Following the Yellow Brick Road: How the United States Adopted the Gold standard.(Statistical Data Included)

By Velde, Francois R. | Economic Perspectives, Summer 2002 | Go to article overview

Following the Yellow Brick Road: How the United States Adopted the Gold standard.(Statistical Data Included)


Velde, Francois R., Economic Perspectives


Introduction and summary

In 1900 L. Frank Baum published a children's tale, The Wonderful Wizard of Oz. In it, a little girl from the Midwest plains is transported by a tornado to the Land of Oz and accidentally kills the Wicked Witch of the East, setting the Munchkins free. Yearning to return home, she takes the witch's silver shoes (1) and follows the Yellow Brick Road to the Emerald City, in search of the Wizard who will help her. She and the companions she meets on her way ultimately discover that the wizard is a sham, and that the silver shoes alone could have returned her to Aunt Em. Littlefield (1964) and Rockoff (1990) have decoded Baum's tale as an allegory on the monetary politics of late nineteenth century America. The silver shoes are the silver standard, the witch of the East represents the "monied interest" of the East Coast, the scarecrow and the tin man are the farmers and workers of the Midwest, while the cowardly lion is their unsuccessful champion, William Jennings Bryan. The yellow brick road is the gold standard, whose fallacy is exposed by Dorothy's triumphant return home borne by the silver shoes.

William Jennings Bryan, as nominee of the Democratic Party in the presidential election of 1896, campaigned on a platform to reverse the so-called "crime of 1873." The phrase referred to the change in the United States' monetary system from bimetallism, in which gold and silver are used concurrently, to the gold standard. Bryan lost, and in 1900 a law was passed firmly committing the United States to the gold standard. The bimetallic controversy soon died away. The United States had taken the yellow brick road.

In this article, I recount the historical background to the bimetallic controversy, replacing it in its international context. Bimetallism, which until 1873 had been the system in a number of other countries, disappeared abruptly. I use a model to understand how bimetallism could have been viable in the first place, why it disappeared so suddenly, and whether the United States could have taken another road.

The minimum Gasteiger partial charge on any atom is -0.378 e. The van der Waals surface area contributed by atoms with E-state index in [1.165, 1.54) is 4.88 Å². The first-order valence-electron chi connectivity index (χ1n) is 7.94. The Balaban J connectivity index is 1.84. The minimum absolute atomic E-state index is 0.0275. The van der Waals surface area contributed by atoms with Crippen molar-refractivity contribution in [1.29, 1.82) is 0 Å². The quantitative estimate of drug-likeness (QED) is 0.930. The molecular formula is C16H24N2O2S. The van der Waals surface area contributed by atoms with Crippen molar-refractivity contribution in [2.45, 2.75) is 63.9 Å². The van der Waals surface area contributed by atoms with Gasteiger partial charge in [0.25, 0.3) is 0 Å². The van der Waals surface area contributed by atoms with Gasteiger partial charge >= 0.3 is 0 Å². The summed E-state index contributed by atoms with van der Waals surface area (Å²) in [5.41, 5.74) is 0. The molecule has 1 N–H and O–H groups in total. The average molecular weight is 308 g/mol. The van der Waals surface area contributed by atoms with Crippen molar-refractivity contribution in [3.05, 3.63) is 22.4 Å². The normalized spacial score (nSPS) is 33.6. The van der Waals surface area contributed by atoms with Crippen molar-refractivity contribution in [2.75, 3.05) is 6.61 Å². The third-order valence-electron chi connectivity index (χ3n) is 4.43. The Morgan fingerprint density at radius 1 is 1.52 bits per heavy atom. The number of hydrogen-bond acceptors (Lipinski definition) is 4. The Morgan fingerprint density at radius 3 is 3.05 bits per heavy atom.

Definitions

I begin with some definitions. A commodity money system is a monetary system in which a commodity (usually a metal) is also money; that is, the objects that serve as medium of exchange are made of that commodity. The essential feature of such a system is that the commodity be easily turned into money and back. This requires: 1) unrestricted minting, in the sense that the public mint always be ready to convert any desired amount of metal into coin; and 2) unrestricted melting and exporting, allowing money to be converted into the commodity, or into other goods at world prices.

A commodity money system based on gold or silver is also described as a gold or silver standard. In such a standard, the medium of exchange may not be limited strictly to coins, but may include notes (privately or publicly issued), as long as the notes are convertible on demand and at sight into coin.

The double standard is one where both gold and silver are money. This is also called a bimetallic standard, or bimetallism. The characteristics of bimetallism include:

1. Concurrent use of gold and silver as money,

2. Free minting and melting of both metals, and

3. A constant exchange rate between gold and silver coins.

Condition 1 usually means that both gold and silver coins are unlimited legal tender. Any limitation on the size of debts that can be paid in coins of either metal is therefore a departure from condition 1.

All three characteristics should be present to have a proper bimetallic system. For example, conditions 1 and 2 alone define a regime where one metal is the standard (say, silver) and the price of the gold coin is not fixed, but varies according to the market. The fluctuating coin is called trade money. Conditions 1 and 3 alone, but with only one metal freely minted, result in a limping standard. …

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